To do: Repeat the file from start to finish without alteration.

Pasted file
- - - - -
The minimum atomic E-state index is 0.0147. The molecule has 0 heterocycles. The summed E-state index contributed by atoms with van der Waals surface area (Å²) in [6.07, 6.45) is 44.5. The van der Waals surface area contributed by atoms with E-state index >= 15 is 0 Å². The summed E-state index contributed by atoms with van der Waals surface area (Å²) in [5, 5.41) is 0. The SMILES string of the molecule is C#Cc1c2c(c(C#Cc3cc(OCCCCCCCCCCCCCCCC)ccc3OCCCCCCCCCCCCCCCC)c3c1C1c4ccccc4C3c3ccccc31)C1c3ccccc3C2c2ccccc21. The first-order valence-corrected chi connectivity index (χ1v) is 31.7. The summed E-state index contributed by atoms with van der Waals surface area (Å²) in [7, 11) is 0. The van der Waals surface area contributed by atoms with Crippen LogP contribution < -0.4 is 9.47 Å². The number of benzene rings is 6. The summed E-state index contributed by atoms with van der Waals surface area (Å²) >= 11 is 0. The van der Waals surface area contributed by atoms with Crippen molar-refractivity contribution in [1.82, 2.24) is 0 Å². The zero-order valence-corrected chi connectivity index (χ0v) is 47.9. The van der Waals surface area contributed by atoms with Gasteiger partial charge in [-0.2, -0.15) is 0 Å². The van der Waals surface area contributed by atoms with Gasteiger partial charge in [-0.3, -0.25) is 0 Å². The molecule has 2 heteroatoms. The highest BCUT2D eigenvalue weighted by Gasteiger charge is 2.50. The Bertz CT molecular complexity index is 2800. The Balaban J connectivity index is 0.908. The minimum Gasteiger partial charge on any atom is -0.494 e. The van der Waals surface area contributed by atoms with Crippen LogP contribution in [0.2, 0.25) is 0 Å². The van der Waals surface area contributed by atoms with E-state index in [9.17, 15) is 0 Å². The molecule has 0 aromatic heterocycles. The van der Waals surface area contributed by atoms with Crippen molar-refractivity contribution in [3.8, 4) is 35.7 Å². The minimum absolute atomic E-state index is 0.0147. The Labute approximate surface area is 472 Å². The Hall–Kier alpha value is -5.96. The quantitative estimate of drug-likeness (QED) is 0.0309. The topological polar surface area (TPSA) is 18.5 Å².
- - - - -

The minimum atomic E-state index is 0.0147. The molecule has 0 heterocycles. The summed E-state index contributed by atoms with van der Waals surface area (Å²) in [6.07, 6.45) is 44.5. The van der Waals surface area contributed by atoms with E-state index >= 15 is 0 Å². The summed E-state index contributed by atoms with van der Waals surface area (Å²) in [5, 5.41) is 0. The SMILES string of the molecule is C#Cc1c2c(c(C#Cc3cc(OCCCCCCCCCCCCCCCC)ccc3OCCCCCCCCCCCCCCCC)c3c1C1c4ccccc4C3c3ccccc31)C1c3ccccc3C2c2ccccc21. The first-order valence-corrected chi connectivity index (χ1v) is 31.7. The summed E-state index contributed by atoms with van der Waals surface area (Å²) in [7, 11) is 0. The van der Waals surface area contributed by atoms with Crippen LogP contribution < -0.4 is 9.47 Å². The number of benzene rings is 6. The summed E-state index contributed by atoms with van der Waals surface area (Å²) >= 11 is 0. The van der Waals surface area contributed by atoms with Crippen molar-refractivity contribution in [1.82, 2.24) is 0 Å². The zero-order valence-corrected chi connectivity index (χ0v) is 47.9. The van der Waals surface area contributed by atoms with Gasteiger partial charge in [-0.2, -0.15) is 0 Å². The van der Waals surface area contributed by atoms with Gasteiger partial charge in [-0.3, -0.25) is 0 Å². The molecule has 2 heteroatoms. The highest BCUT2D eigenvalue weighted by Gasteiger charge is 2.50. The Bertz CT molecular complexity index is 2800. The Balaban J connectivity index is 0.908. The minimum Gasteiger partial charge on any atom is -0.494 e. The van der Waals surface area contributed by atoms with Crippen LogP contribution in [0.2, 0.25) is 0 Å². The van der Waals surface area contributed by atoms with E-state index in [9.17, 15) is 0 Å². The molecule has 0 aromatic heterocycles. The van der Waals surface area contributed by atoms with Crippen molar-refractivity contribution in [3.8, 4) is 35.7 Å². The minimum absolute atomic E-state index is 0.0147. The Labute approximate surface area is 472 Å². The Hall–Kier alpha value is -5.96. The quantitative estimate of drug-likeness (QED) is 0.0309. The topological polar surface area (TPSA) is 18.5 Å².